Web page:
by a brute-force cracking machine as required.  A total of 522
iterations of the encryption algorithm are required to test a
single key, effectively adding 29 steps to any brute-force


I am exploring several possible simplifications, aimed at
decreasing memory requirements and execution time.  These are
outlined below:

         Fewer and smaller S-boxes.  It may be possible to reduce the
         number of S-boxes from four to one.  Additionally, it may be
         possible to overlap entries in a single S-box: entry 0 would
         consist of bytes 0 through 3, entry 1 would consist of bytes
         1 through 4, etc.  The former simplification would reduce
         the memory requirements for the four S-boxes from 4096 bytes
         to 1024 bytes, the latter would reduce the requirements for
         a single S-box from 1024 bytes to 259 bytes.  Additional
         steps may be required to eliminate the symmetries that these
         simplifications would introduce.  Additionally, four
         different 10- or 12-bit indexes into a single large S-box
         could be used instead of the current series of S-boxes.

         Fewer iterations.  It is probably safe to reduce the number
         of iterations from 16 to 8 without compromising security. 
         The number of iterations required for security may be
         dependent on the length of the key.  Note that with the
         current subkey generation procedure, an 8-iteration
         algorithm cannot accept a key longer than 192 bits.

         On-the-fly subkey calculation.  The current method of subkey
         calculation requires all subkeys to be calculated advance of
         any data encryption.  In fact, it is impossible to calculate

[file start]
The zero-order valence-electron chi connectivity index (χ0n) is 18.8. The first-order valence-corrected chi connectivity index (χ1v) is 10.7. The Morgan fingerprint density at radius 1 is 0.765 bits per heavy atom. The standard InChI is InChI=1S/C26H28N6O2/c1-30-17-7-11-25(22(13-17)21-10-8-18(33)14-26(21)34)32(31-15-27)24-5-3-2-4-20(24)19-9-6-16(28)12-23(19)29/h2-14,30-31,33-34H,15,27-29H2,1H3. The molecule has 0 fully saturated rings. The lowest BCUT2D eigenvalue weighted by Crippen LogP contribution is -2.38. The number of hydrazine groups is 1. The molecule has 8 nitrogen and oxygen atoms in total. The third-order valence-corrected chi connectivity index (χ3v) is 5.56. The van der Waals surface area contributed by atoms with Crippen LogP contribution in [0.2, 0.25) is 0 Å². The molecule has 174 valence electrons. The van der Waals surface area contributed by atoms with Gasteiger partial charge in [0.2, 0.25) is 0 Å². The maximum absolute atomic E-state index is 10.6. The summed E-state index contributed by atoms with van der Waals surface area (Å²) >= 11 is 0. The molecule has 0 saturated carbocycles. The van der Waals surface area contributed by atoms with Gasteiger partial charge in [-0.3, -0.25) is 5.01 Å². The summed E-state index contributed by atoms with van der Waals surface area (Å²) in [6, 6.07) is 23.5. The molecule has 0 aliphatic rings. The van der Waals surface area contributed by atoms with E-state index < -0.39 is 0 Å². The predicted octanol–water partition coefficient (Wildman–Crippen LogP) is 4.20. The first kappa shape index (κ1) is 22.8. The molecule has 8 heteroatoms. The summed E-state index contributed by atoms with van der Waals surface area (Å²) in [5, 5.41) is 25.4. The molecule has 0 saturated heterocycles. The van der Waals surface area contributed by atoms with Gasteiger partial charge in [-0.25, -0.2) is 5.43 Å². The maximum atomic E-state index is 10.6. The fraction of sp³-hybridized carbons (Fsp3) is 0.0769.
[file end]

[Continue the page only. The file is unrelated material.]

the last subkey of the last S-box without calculating every
         subkey that comes before.  An alternate method of subkey
         calculation would be preferable:  one where every subkey can
         be calculated independently of any other.  High-end
         implementations could still precompute the subkeys for
         increased speed, but low-end applications could only compute
         the required subkeys when needed.


I conjecture that the most efficient way to break Blowfish is
through exhaustive search of the keyspace.  I encourage all
cryptanalytic attacks, modifications, and improvements to the
algorithm.  Attacks on mini versions of Blowfish, those with a
32- or even a 16-bit block size, are also encouraged.  Source
code in C and test data can be provided to anyone wishing to
implement the algorithm, in accordance with U.S. export laws.

The software magazine Dr. Dobbs Journal is sponsoring $1000
contest for the best cryptanalysis of Blowfish received before
April 1995.  Please contact me for details.

Blowfish is unpatented, and will remain so in all countries.  The
algorithm is hereby placed in the public domain, and can be
freely used by anyone.


Much of the motivation for this algorithm, as well as the design
criteria, was developed with Niels Fergusen.  I would also like
to thank Eli Biham, Agnes Chan, Peter Gutmann, Angel Johnston,
Lars Kundsen, and Matt Robshaw for their helpful suggestions.


1.  E. Biham and A. Shamir, Differential Cryptanalysis of the
         Data Encryption Standard, Springer-Verlag, 1993.

2.  T.W. Cusick and M.C. Wood, "The REDOC-II Cryptosystem,"
         Advances in CryptologyþCRYPTO '90 Proceedings, Springer-
         Verlag, 1991, pp. 545-563.